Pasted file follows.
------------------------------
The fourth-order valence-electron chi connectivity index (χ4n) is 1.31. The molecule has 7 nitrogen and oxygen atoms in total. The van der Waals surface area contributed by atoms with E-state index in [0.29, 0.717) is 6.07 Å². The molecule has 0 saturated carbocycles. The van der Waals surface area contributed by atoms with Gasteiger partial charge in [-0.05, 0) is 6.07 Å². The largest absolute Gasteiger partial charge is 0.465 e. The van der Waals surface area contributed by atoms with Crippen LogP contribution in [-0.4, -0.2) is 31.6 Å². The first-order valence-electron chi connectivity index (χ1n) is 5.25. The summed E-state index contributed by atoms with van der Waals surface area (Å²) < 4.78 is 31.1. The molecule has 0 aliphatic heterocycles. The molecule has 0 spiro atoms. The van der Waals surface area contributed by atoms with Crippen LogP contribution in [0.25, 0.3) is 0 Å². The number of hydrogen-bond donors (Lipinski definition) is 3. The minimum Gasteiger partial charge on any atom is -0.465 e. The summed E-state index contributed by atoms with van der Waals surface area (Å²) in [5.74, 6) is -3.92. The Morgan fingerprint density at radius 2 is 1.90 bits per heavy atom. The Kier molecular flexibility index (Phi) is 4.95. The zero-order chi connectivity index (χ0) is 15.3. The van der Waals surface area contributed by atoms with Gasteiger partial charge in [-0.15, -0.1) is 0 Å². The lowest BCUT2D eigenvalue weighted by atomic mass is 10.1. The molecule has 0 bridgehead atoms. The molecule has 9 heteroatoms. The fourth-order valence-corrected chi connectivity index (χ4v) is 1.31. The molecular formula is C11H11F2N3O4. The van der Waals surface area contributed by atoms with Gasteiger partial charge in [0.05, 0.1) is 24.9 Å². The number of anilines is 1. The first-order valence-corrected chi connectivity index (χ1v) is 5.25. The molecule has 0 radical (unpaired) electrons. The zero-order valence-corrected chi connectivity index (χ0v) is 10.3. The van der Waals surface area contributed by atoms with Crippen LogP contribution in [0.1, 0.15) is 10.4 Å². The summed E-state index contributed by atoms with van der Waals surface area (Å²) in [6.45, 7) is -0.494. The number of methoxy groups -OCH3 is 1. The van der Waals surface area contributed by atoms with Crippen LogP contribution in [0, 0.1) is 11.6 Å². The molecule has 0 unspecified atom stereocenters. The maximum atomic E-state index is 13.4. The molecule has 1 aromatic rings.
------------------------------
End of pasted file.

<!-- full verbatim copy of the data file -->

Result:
The fourth-order valence-electron chi connectivity index (χ4n) is 1.31. The molecule has 7 nitrogen and oxygen atoms in total. The van der Waals surface area contributed by atoms with E-state index in [0.29, 0.717) is 6.07 Å². The molecule has 0 saturated carbocycles. The van der Waals surface area contributed by atoms with Gasteiger partial charge in [-0.05, 0) is 6.07 Å². The largest absolute Gasteiger partial charge is 0.465 e. The van der Waals surface area contributed by atoms with Crippen LogP contribution in [-0.4, -0.2) is 31.6 Å². The first-order valence-electron chi connectivity index (χ1n) is 5.25. The summed E-state index contributed by atoms with van der Waals surface area (Å²) < 4.78 is 31.1. The molecule has 0 aliphatic heterocycles. The molecule has 0 spiro atoms. The van der Waals surface area contributed by atoms with Crippen LogP contribution in [0.25, 0.3) is 0 Å². The number of hydrogen-bond donors (Lipinski definition) is 3. The minimum Gasteiger partial charge on any atom is -0.465 e. The summed E-state index contributed by atoms with van der Waals surface area (Å²) in [5.74, 6) is -3.92. The Morgan fingerprint density at radius 2 is 1.90 bits per heavy atom. The Kier molecular flexibility index (Phi) is 4.95. The zero-order chi connectivity index (χ0) is 15.3. The van der Waals surface area contributed by atoms with Gasteiger partial charge in [-0.15, -0.1) is 0 Å². The lowest BCUT2D eigenvalue weighted by atomic mass is 10.1. The molecule has 0 bridgehead atoms. The molecule has 9 heteroatoms. The fourth-order valence-corrected chi connectivity index (χ4v) is 1.31. The molecular formula is C11H11F2N3O4. The van der Waals surface area contributed by atoms with Gasteiger partial charge in [0.05, 0.1) is 24.9 Å². The number of anilines is 1. The first-order valence-corrected chi connectivity index (χ1v) is 5.25. The molecule has 0 radical (unpaired) electrons. The zero-order valence-corrected chi connectivity index (χ0v) is 10.3. The van der Waals surface area contributed by atoms with Crippen LogP contribution in [0.1, 0.15) is 10.4 Å². The summed E-state index contributed by atoms with van der Waals surface area (Å²) in [6.45, 7) is -0.494. The number of methoxy groups -OCH3 is 1. The van der Waals surface area contributed by atoms with Crippen LogP contribution in [0, 0.1) is 11.6 Å². The molecule has 0 unspecified atom stereocenters. The maximum atomic E-state index is 13.4. The molecule has 1 aromatic rings.